Essays on Cost, Buchanan and Thirlby, ed.

Desire turned out to be the norm, not the exception. Half the people were feeling some desire when their phones went off — to snack, to goof off, to express their true feelings to their bosses — and another quarter said they had felt a desire in the past half-hour. Many of these desires were ones that the men and women were trying to resist, and the more willpower people expended, the more likely they became to yield to the next temptation that came along. When faced with a new desire that produced some I-want-to-but-I-really-shouldn’t sort of inner conflict, they gave in more readily if they had already fended off earlier temptations, particularly if the new temptation came soon after a previously reported one.

in the Sumerian city-state of Lagash.

Case 2 (heard at 3:10 p.m.): A Jewish Israeli serving a 16-month sentence for assault.

Or, as the following modern Zen poem has it:

Under Mac OS X it's possible, but only part of the system is opensource — you're likely to hit a lot of walls, and you have to becareful not to develop the bad habit of depending on Apple'sproprietary code. If you concentrate on the Unix under the hoodyou can learn some useful things.

1. In order not to eat, a dieter needs willpower.

It’s simple enough to imagine reforms for the parole board in Israel — like, say, restricting each judge’s shift to half a day, preferably in the morning, interspersed with frequent breaks for food and rest. But it’s not so obvious what to do with the decision fatigue affecting the rest of society. Even if we could all afford to work half-days, we would still end up depleting our willpower all day long, as Baumeister and his colleagues found when they went into the field in Würzburg in central Germany. The psychologists gave preprogrammed BlackBerrys to more than 200 people going about their daily routines for a week. The phones went off at random intervals, prompting the people to report whether they were currently experiencing some sort of desire or had recently felt a desire. The painstaking study, led by Wilhelm Hofmann, then at the University of Würzburg, collected more than 10,000 momentary reports from morning until midnight.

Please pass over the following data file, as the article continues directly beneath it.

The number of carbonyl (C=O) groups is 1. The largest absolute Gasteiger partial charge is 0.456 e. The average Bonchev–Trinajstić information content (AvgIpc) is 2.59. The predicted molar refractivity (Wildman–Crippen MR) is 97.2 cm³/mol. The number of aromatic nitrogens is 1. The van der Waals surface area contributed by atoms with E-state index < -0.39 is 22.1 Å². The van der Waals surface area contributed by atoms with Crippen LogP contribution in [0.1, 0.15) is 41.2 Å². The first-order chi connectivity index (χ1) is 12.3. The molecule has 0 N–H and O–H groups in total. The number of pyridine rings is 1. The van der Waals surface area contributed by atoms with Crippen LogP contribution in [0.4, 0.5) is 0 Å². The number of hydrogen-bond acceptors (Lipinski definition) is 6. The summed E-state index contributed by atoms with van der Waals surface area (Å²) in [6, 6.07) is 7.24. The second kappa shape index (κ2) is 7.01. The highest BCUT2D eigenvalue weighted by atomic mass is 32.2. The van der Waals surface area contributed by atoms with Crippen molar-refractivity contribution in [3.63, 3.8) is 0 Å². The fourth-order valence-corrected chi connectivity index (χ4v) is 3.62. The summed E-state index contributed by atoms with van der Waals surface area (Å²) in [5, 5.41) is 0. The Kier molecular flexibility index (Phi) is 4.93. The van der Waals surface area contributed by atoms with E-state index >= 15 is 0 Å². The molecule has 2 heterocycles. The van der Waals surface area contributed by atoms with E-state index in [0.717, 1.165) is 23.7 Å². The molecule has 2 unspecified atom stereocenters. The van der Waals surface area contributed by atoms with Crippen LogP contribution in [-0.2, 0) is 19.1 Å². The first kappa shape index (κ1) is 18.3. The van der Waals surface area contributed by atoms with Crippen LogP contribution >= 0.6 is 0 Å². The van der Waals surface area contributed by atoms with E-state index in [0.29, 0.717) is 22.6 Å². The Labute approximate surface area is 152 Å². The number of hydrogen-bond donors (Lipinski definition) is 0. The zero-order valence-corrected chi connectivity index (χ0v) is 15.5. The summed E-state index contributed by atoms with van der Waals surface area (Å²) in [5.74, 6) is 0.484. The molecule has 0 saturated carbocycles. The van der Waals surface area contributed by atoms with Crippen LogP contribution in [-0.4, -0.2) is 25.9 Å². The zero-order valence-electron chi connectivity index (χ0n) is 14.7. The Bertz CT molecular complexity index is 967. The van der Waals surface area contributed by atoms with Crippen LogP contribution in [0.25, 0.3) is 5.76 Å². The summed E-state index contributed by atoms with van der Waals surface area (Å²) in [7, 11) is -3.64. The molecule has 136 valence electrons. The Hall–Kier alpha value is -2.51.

Case 3 (heard at 4:25 p.m.): An Arab Israeli serving a 30-month sentence for fraud.

Rick Moen has written an excellent document on .

If you don't have a Unix installed on your machine yet,elsewhere on this page I include pointers to where to get the mostcommonly used free Unix. To be a hacker you need motivation andinitiative and the ability to educate yourself. Start now...

If you enjoyed the Zen poem, you might also like .

This seems unlikely — so far, the open-source softwareindustry seems to be creating jobs rather than taking them away. Ifhaving a program written is a net economic gain over not having itwritten, a programmer will get paid whether or not the program isgoing to be open-source after it's done. And, no matter how much"free" software gets written, there always seems to be more demand fornew and customized applications. I've written more about this at thepages.

How do I tell if I am already a hacker?

No, you don't. Not that Microsoft isn't loathsome, but there was ahacker culture long before Microsoft and there will still be one long afterMicrosoft is history. Any energy you spend hating Microsoft wouldbe better spent on loving your craft. Write good code — that willbash Microsoft quite sufficiently without polluting your karma.

If you are reading a snapshot of this document offline, thecurrent version lives at .

Develop your appreciation of puns and wordplay.

Also, like other Basics, Visual Basic is apoorly-designed language that will teach you bad programminghabits. No, ask me to describe them indetail; that explanation would fill a book. Learn a well-designedlanguage instead.

The basic difference is this: hackers build things, crackersbreak them.

Don't use a silly, grandiose user ID or screen name.

The term "open source", however, had not yet emerged; it wouldnot do so until early 1998. When it did, most of the hacker communityadopted it within the following six months; the exceptions were aminority ideologically attached to the term "free software". Since1998, and especially after about 2003, the identification of 'hacking'with 'open-source (and free software) development' has becomeextremely close. Today there is little point in attempting todistinguish between these categories, and it seems unlikely that willchange in the future.

So, if you want to be a hacker, repeat the following things untilyou believe them:

It is worth remembering, however, that this was not always so.

I have written a paper, , which explains a lot about how theLinux and open-source cultures work. I have addressed this topic evenmore directly in its sequel .